Calum Kerr, 6/17/2013

Current Occupation: University Lecturer
Former Occupation: Web-designer
Contact Information: Like most writers, Calum Kerr has had a varied work history, from stacking shelves in a supermarket to designing websites and working behind a series of desks. Luckily he now gets to spend most of his time with words, as a writer, editor, lecturer or as Director of the UK’s National Flash-Fiction Day. He lives in Southampton, UK, with his wife, step-son, two cats and a dog. More information about his activities can be found on his website at www.calumkerr.co.uk.

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Very Civil War

 

They built their barricade from three desks and a broken photocopier. Boxes full of paper were used to plug the gaps and perched on top to create battlements, allowing them to see the enemy’s approach from a safe vantage.

    They took shifts throughout the day, taking turns to watch out for invaders in-between answering the phones and putting invoices in envelopes.

    When the alert was sounded, phones were simply abandoned, tinny voices calling out, “Hello? Hello? Anyone there? What were you saying about a conservatory? That sounded quite interesting…”; piles of invoices cascaded in drifts over thigh-jostled desks; and battle-stations were personned behind the defences erected in the centre of the third floor corridor, outside the office which housed Sales and Finance.

    They rushed to their posts and waited for the advance sorties of the Design and Manufacturing department.

    “Wait for it!” Maureen instructed her troops, as a head peered from behind the display ficus in front of the lift.

    A second face became visible lower down, and then Tommy and Dave were swarming up the corridor, elbows dragging them along the nylon carpet, keeping low and moving fast.

    Barbara launched a stapler over the barricade. It landed on the floor and bounced, catching Dave on the ear as it passed.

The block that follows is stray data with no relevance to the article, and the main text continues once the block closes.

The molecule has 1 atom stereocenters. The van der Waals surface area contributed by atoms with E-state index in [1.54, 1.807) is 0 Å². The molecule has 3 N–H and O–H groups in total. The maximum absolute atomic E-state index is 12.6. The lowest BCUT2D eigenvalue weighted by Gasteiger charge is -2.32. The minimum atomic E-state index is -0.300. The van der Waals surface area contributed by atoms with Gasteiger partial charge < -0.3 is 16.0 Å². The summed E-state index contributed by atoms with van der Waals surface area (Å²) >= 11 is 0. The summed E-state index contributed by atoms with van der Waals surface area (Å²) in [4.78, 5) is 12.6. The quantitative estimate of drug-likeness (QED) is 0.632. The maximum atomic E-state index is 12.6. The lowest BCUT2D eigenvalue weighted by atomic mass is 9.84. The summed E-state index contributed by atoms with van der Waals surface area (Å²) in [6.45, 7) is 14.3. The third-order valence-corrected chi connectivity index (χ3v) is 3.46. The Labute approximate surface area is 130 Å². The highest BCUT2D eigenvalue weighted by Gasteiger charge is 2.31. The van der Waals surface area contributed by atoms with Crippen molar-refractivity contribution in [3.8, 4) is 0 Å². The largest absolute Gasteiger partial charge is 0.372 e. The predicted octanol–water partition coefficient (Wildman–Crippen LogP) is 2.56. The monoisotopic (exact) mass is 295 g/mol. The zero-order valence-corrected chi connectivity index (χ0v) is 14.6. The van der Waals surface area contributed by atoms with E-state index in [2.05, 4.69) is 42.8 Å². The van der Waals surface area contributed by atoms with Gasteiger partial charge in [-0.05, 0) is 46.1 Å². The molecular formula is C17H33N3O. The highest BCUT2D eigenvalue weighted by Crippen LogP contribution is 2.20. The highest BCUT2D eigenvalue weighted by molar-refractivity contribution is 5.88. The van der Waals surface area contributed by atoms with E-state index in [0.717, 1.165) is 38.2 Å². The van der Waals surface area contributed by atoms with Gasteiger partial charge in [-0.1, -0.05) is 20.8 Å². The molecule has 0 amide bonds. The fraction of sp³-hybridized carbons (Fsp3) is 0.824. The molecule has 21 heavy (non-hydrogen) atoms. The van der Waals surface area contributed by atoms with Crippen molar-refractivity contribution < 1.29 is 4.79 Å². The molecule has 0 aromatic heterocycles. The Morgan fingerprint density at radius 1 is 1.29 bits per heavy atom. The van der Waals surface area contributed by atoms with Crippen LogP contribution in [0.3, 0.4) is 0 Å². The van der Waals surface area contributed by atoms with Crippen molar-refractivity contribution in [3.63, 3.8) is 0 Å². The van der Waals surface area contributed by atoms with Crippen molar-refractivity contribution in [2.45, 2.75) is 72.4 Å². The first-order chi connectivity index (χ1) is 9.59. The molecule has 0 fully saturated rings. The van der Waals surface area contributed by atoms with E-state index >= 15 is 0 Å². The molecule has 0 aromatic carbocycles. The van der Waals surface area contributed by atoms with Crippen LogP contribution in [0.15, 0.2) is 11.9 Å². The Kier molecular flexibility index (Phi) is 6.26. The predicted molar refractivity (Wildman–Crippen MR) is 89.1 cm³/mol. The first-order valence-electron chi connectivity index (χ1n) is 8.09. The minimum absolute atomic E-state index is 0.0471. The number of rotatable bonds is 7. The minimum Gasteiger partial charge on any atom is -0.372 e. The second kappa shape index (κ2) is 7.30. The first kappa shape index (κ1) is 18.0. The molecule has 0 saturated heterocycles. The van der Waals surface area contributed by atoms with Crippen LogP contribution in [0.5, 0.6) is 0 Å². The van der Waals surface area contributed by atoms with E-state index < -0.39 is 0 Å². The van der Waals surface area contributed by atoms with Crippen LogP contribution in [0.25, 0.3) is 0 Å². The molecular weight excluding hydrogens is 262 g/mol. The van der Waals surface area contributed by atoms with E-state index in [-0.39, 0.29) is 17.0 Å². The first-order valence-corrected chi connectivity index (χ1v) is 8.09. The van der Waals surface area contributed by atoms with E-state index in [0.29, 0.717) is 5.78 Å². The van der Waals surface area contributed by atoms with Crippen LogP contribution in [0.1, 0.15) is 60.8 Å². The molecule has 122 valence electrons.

“Ow!” He stopped swarming and sat up, clutching his ear. “What did you do that for?”

    “You had it coming!” shouted Maureen. “You were going to nick our milk! As usual!”

    “But we’re all out!” Dave shouted back, climbing to his feet. He pulled his hand away from his ear. There was blood on his fingers, but not much.

    “How is that our problem?” Maureen asked.

Barbara was readying another stapler, but Derek took it off her. It was his.

“You could share. Or… we could swap?”

Maureen didn’t answer immediately. This was a new development. “Swap for what?”

“Tea bags?” Dave ventured.

“Got plenty,” Maureen retorted.

“Coffee?”

“Real or instant?”

“Erm… instant.”

“No deal. What else?”

Dave looked at Tommy and the two conferred for a moment.

“Penguins?”

Maureen felt Barbara’s hand clutch at her in excitement, but Maureen kept her voice steady as she spoke. “At what rate?”

“One biscuit for four splashes.”

“One for two!”

Dave shrugged. “One for three?”

Maureen looked at her colleagues who all nodded their approval.

“Deal!” she called back.

Dave and Tommy both sagged in relief. “Great, thank you!”

Maureen nodded, glad that her plan had worked. Quid pro quo was all she asked, rather than the constant illegal depletion of their milk supplies. “Right, then,” she said to the two manufacturers. “Help us take this down, then. And, Barbara? Get the kettle on.”

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